Ernst, D. 2005. “Limits to Modularity - Reflections on Recent Developments in Chip Design, Industry and Innovation 12(3): 303-335.
Ernst, D. 2005. The New Mobility of Knowledge: Digital Information Systems and Global Flagship Networks. In R. Latham and S. Sassen (eds). Digital Formations. IT and New Architectures in the Global Realm. Published for the U.S. Social Science Research Council. Princeton: Princeton University Press.
Ernst, D. 2005. Searching for a New Role in East Asian Regionalization - Japanese Production Networks in the Electronics Industry. Chapter 7 in: Peter J. Katzenstein and Takashi Shiraishi (eds). Beyond Japan: The Dynamics of East Asian Regionalism. Ithaca: Cornell University Press
Ernst, D. 2005. Pathways to innovation in Asia’s leading electronics-exporting countries - a framework for exploring drivers and policy implications. International Journal of Technology Management 29(1/2, special issue on Competitive Strategies of Asian High-Tech Firms): 6-20.
Ernst, D. and B. Naughton. 2005. China’s Emerging Industrial Economy - Insights from the IT Industry . Paper prepared for the East-West Center Conference on China’s Emerging Capitalist System, Honolulu, Hawaii, August 10-12.
Ernst, D. 2004. Global Production Networks in East Asia's Electronics Industry and Upgrading Perspectives in Malaysia. Chapter 3 in Shahid Yusuf, M. Anjum Altaf and Kaoru Nabeshima (eds.). Global Production Networking and Technological Change in East Asia. The World Bank and Oxford University Press
Ernst, D. and Bengt-Ake Lundvall. 2004. Information technology in the learning economy: challenges for developing countries. Chapter 9 in Erik S. Reinert (ed.). Globalization, Economic Development and Inequality: An Alternative Perspective. Edward Elgar Publishing
Ernst, D. 2003. Digital Information Systems and Global Flagship Networks: How Mobile is Knowledge in the Global Network Economy? Chapter 6 in Jens Froslev Christensen and Peter Maskell (eds.). The Industrial Dynamics of the New Digital Economy. Edward Elgar Publishing.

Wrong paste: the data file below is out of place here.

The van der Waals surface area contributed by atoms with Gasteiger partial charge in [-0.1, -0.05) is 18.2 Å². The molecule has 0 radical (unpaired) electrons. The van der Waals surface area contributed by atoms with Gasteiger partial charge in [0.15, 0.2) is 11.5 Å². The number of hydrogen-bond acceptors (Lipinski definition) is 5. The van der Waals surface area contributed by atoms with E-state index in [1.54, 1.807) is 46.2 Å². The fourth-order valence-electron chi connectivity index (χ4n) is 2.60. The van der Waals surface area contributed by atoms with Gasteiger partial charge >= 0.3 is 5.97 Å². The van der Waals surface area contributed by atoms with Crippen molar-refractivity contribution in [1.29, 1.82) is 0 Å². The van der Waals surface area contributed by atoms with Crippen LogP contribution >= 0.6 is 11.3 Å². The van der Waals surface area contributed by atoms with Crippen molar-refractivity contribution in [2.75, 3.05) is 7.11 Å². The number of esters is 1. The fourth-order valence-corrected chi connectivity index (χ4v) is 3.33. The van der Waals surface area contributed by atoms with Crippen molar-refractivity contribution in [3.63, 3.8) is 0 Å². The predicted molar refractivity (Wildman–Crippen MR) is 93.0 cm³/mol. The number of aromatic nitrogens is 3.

Ernst, D. 2002. Electronics Industry. In William Lazonick (ed.). The IEBM [International Encyclopedia of Business and Management] Handbook of Economics.. Thomson Learning
Ernst, D. and Linsu Kim. 2002. Global production networks, knowledge diffusion, and local capability formation. Research Policy 31:1417-1429.
Ernst, D. 2001. Global Production Networks and the Changing Geography of Innovation Systems. Implications for Developing Countries. Journal of the Economics of Innovation and New Technologies 11(6): 497-523.
Ernst, D. 2001. Small Firms Competing in Globalized High-tech Industries: The Co-evolution of Domestic and International Knowledge Linkages in Taiwan's Computer Industry. Chapter 5 in Paolo Guerrier, Simona Iammarino and Carlo Pietrobelli (eds.). The Global Challenge to Industrial Districts. Edward Elgar Publishing
Ernst, D. 2001. New Challenges for Industrial Clusters and Districts: Global Production Networks and Knowledge Diffusion. Chapter 6 in Paolo Guerrier, Simona Iammarino and Carlo Pietrobelli (eds.). The Global Challenge to Industrial Districts. Edward Elgar Publishing.